This latter case is a very important, concrete example of how Linux-based cluster computing can provide near-instant benefits in a corporate or educational environment. Consider the following: One very powerful feature of the Linux operating system is that it multitasks flawlessly as long as the system(s) in question are not constrained by memory. Its scheduler has been deliberately tuned to favor interactive usage1.20. As a consequence, certain beowulf-style cluster designs will allow you to recover the benefit of all those cycles currently being wasted on desktop systems (in between keystrokes while people read their mail or edit some document, or worse, running silly screen savers when the users of the systems aren't even sitting at their desks) without impacting the user of the console interface in any perceptible way.
This has to appeal to a small business owner with a big computing job to do and a dozen desktop computers on a network currently twiddling their thumbs (figuratively speaking). It can similarly benefit a university physics or chemistry or math department, where there is a need to cover faculty, staff and graduate student desks with SOME sort of desktop with a web interface and editing/mail tools and there are also significant needs for real computation. If those desktops are Windows-based systems or Macintoshes, their load average is likely to be almost zero - nothing they do on a regular basis requires much CPU - but the unused cycles are wasted as the systems are utterly inaccessible from the network side. If they are running Linux, one can easily run background computations - the whole department can become a readily accessible (transparent to the user) multiprocessor compute cluster managed by e.g. MOSIX or can be running a real parallel (PVM or MPI based) calculation - without the GUI performance of the desktops being noticeably impacted1.21.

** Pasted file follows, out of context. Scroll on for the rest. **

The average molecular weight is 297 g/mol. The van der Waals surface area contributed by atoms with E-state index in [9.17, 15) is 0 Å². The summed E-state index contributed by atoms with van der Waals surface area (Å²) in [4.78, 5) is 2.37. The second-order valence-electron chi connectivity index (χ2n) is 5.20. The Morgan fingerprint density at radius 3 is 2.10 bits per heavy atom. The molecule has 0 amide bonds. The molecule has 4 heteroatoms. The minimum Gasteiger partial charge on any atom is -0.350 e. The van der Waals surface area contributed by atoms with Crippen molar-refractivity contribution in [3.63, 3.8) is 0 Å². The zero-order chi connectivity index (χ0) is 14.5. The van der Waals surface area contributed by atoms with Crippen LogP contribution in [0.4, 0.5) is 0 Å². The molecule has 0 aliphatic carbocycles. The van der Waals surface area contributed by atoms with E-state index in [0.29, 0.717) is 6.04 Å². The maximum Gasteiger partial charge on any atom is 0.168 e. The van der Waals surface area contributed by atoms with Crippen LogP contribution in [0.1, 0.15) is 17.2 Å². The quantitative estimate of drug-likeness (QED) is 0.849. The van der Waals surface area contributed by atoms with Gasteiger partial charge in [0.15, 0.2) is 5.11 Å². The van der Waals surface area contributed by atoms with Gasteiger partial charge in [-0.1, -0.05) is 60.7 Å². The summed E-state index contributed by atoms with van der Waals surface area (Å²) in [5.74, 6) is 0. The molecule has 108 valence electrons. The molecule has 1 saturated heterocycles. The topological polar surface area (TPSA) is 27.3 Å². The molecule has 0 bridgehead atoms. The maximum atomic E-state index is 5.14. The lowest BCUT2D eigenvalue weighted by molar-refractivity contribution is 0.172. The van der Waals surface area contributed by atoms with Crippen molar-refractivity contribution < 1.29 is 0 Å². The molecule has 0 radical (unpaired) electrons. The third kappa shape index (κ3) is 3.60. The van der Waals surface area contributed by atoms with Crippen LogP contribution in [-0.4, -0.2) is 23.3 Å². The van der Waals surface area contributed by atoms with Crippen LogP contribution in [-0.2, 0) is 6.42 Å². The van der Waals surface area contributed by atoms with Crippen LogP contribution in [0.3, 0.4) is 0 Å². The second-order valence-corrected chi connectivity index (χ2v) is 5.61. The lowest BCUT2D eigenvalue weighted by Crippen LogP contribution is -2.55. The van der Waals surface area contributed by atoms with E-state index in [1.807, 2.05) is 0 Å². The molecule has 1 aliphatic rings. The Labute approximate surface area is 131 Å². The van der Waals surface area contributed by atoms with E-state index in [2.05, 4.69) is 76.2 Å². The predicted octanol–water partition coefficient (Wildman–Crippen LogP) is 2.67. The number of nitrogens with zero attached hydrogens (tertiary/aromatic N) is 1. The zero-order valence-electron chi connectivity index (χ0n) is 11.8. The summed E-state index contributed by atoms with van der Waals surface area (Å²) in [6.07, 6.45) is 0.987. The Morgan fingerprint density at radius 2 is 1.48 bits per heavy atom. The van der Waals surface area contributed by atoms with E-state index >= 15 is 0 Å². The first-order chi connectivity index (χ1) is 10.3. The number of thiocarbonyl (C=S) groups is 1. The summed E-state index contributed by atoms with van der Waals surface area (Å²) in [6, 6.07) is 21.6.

From this simple example it should be apparent that beowulf-style cluster computing isn't really just for computer scientists or physicists like myself. It can provide real and immediate benefits to just about anyone with a need for computation (in the sense of lots of compute cycles doing real calculations) as opposed to an interface. Nearly everybody needs to do local computations on local data at least some of the time1.22 - beowulfery simply provides an organization with the means to harvest the vast number of wasted cycles that accrue when they aren't doing computations locally.